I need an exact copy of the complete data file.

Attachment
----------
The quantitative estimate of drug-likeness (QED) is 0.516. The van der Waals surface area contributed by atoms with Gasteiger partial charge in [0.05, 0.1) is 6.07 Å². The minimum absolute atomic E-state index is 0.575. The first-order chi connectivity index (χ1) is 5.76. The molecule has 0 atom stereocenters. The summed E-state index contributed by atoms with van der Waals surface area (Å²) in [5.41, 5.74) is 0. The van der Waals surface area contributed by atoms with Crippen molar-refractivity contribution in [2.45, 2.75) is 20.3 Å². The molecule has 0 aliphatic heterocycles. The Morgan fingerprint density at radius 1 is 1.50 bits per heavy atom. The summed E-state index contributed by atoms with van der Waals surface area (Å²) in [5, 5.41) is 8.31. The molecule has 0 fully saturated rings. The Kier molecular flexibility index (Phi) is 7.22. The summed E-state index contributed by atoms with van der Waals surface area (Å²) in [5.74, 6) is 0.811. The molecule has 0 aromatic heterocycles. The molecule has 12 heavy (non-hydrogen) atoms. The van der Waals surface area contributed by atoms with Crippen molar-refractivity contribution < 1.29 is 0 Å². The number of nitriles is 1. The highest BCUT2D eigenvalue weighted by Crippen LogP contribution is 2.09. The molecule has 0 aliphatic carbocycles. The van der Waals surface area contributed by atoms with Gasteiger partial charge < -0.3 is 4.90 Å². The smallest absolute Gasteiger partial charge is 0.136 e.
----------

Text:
The quantitative estimate of drug-likeness (QED) is 0.516. The van der Waals surface area contributed by atoms with Gasteiger partial charge in [0.05, 0.1) is 6.07 Å². The minimum absolute atomic E-state index is 0.575. The first-order chi connectivity index (χ1) is 5.76. The molecule has 0 atom stereocenters. The summed E-state index contributed by atoms with van der Waals surface area (Å²) in [5.41, 5.74) is 0. The van der Waals surface area contributed by atoms with Crippen molar-refractivity contribution in [2.45, 2.75) is 20.3 Å². The molecule has 0 aliphatic heterocycles. The Morgan fingerprint density at radius 1 is 1.50 bits per heavy atom. The summed E-state index contributed by atoms with van der Waals surface area (Å²) in [5, 5.41) is 8.31. The molecule has 0 fully saturated rings. The Kier molecular flexibility index (Phi) is 7.22. The summed E-state index contributed by atoms with van der Waals surface area (Å²) in [5.74, 6) is 0.811. The molecule has 0 aromatic heterocycles. The molecule has 12 heavy (non-hydrogen) atoms. The van der Waals surface area contributed by atoms with Crippen molar-refractivity contribution < 1.29 is 0 Å². The number of nitriles is 1. The highest BCUT2D eigenvalue weighted by Crippen LogP contribution is 2.09. The molecule has 0 aliphatic carbocycles. The van der Waals surface area contributed by atoms with Gasteiger partial charge < -0.3 is 4.90 Å². The smallest absolute Gasteiger partial charge is 0.136 e.